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Borderland Capitalism: Turkestan Produce, Qing Silver, and the Birth of an Eastern Market. By Kwangmin Kim . Stanford: Stanford University Press, 2016. viii, 299 pp. Appendices. Notes. Bibliography. Index. Illustrations. Figures. Tables. Maps. $65.00, hard bound.

  • Christopher Atwood (a1)

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1. Although Kim does not use this term, I follow Rian Thum's The Sacred Routes of Uyghur History (2014) in using Altishahr (“Six Cities”) for the Tarim Basis oases and Altishahri for the inhabitants. They called themselves “Musulman” and were called Huizi (Chinese) or Hoise (Manchu) by the Qing rulers.

2. See Duman, L.I., “Feodal΄nyi institut ian΄tsi v Vostochnom Turkestane v XVIII veke,” Zapiski Instituta Vostokovedeniia Akademii Nauk SSSR 3 (1935), 87100 . Duman (93) notes the Chinese characters for this term are rather variable: yanqi 煙齊, yanqi 彥齊, or yangqi 洋起. I would like to thank David Brophy for bringing this article to my attention. It is a measure of Kim's important and original contribution that standard English-language works on Qing rule in Xinjiang do not even mention the yanqi institution. Ildiko Beller-Hann's ethnography, Community Matters in Xinjiang, 1880–1949 (2008), 138, touches on it under the name čakar or yänči.

3. The agricultural expansion visible in Qing Altishahr was linked to a similar agricultural transformation in the Ferghana valley during the late eighteenth and nineteenth centuries (106–07); see also Levi, Scott, “India, Russia and the Eighteenth-Century Transformation of the Central Asian Caravan Trade,” Journal of the Economic and Social History of the Orient 42, no. 4 (1999): 519–48.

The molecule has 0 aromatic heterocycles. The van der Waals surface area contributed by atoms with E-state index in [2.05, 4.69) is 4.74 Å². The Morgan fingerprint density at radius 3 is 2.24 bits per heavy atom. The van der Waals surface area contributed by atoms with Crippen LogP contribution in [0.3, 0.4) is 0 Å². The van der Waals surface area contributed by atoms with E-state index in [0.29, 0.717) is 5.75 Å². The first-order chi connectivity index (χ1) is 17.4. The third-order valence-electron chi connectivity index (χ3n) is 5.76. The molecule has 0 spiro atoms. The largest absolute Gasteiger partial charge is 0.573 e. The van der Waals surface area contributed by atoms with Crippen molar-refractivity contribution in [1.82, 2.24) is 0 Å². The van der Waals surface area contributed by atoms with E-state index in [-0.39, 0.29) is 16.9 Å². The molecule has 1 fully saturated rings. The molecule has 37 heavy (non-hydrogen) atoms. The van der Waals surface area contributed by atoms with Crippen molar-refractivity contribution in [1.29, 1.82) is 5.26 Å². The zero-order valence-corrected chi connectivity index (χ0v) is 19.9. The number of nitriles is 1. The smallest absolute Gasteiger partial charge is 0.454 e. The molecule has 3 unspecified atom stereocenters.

4. See “Han Buddhism and the Western Region,” in Thought and Law in Qin and Han China, ed. W.L. Idema and E. Zurcher (1990), pp. 158–82. Yu Taishan in his 2003 work, Liang Han Wei Jin Nanbei chao zhengshi Xiyu zhuan yanjiu, pp. 313–26, has justly criticized aspects of Zurcher's argument, but even his figures show major increases in the Tarim Basin.

Borderland Capitalism: Turkestan Produce, Qing Silver, and the Birth of an Eastern Market. By Kwangmin Kim . Stanford: Stanford University Press, 2016. viii, 299 pp. Appendices. Notes. Bibliography. Index. Illustrations. Figures. Tables. Maps. $65.00, hard bound.

  • Christopher Atwood (a1)

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